We tentatively recommend Planet in our fluid intelligence category, but we don’t recommend it for those with memory impairments.
There’s no player versus player in Planet – the only competition is indirect, over tiles and animals. It can be annoying to lose a key tile because you were behind in the player order, and likewise frustrating to think that you lose out on an animal because someone unexpectedly has a better planet for claiming it. There is though no explicit targeting. There’s little ability for players to gang up on another without taking a massive risk with regards to their own planet. You can all try to deny ice terrain to the player with the ice planet, but in the process you’re not claiming the tiles that actively work towards your own goals.
Even poor play will often result in unexpected animals coming to your planet giving the nature of the selection criteria. That’s good, but on the other side of that coin is something less good. Your beautiful planet-spanning Savannah might be impossible for anyone to beat, but it won’t do you any good in many circumstances if it doesn’t, or if it does, connect to all the other terrain types. With that in mind, players often gain, and lose out, in surprising ways.
As a result of this, score disparities tend to be quite small since performance has a kind of ‘reversion to competent’ forgiveness built into it. Scores in my experience tend to fall within a small window of points.
We’ll recommend Planet in this category.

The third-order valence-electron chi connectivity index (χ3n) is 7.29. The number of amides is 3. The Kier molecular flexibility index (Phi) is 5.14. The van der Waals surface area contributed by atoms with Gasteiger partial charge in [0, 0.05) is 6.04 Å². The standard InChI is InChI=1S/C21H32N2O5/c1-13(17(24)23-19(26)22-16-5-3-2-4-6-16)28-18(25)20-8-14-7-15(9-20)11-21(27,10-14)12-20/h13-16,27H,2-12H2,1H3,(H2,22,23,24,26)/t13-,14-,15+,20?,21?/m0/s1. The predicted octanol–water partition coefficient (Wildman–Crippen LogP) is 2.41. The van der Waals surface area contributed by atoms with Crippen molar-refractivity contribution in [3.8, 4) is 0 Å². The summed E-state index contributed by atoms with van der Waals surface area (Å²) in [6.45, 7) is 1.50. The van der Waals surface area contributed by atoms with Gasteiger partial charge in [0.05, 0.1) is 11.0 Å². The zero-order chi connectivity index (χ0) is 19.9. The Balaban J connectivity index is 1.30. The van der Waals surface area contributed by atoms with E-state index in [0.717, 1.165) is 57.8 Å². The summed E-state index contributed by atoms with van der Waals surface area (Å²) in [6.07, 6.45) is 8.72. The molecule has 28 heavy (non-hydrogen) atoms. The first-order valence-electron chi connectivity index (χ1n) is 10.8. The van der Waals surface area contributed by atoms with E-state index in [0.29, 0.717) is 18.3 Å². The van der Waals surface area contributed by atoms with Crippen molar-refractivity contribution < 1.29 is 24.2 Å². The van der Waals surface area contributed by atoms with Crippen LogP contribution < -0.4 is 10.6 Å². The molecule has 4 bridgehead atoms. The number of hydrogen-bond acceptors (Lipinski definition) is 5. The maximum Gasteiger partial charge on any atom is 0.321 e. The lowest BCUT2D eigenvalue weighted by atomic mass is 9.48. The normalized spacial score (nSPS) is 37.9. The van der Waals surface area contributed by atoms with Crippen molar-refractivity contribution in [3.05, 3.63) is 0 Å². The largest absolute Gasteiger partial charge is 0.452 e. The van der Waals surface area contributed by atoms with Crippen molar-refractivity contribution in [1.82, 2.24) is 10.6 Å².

Technically you don’t need to hold the planet to play but it needs regularly rotated to find good candidates for available tiles and also to find where a planet satisfies the conditions for claiming animals. It’s a game that is fully playable with verbalisation, although not conveniently. There are no ways to easily reference tiles or planet core segments but there are relatively few possibilities in any circumstances. In any case, you can simply lay them out in an order when selecting. ‘Give me the third tile’
That becomes more of a problem when it becomes time to add that tile to a planet, because location and orientation matters. Imagine trying to tell someone how to rotate a d12 so a particular number is top. That’s what it is to identify a location for a tile in Planet. Rotation is then handled either descriptively ‘Place the ice so it intersects with the ice north of it’ or through exhaustive iteration followed by a ‘stop’. Similarly with scoring – someone can easily score a planet that belongs to someone else.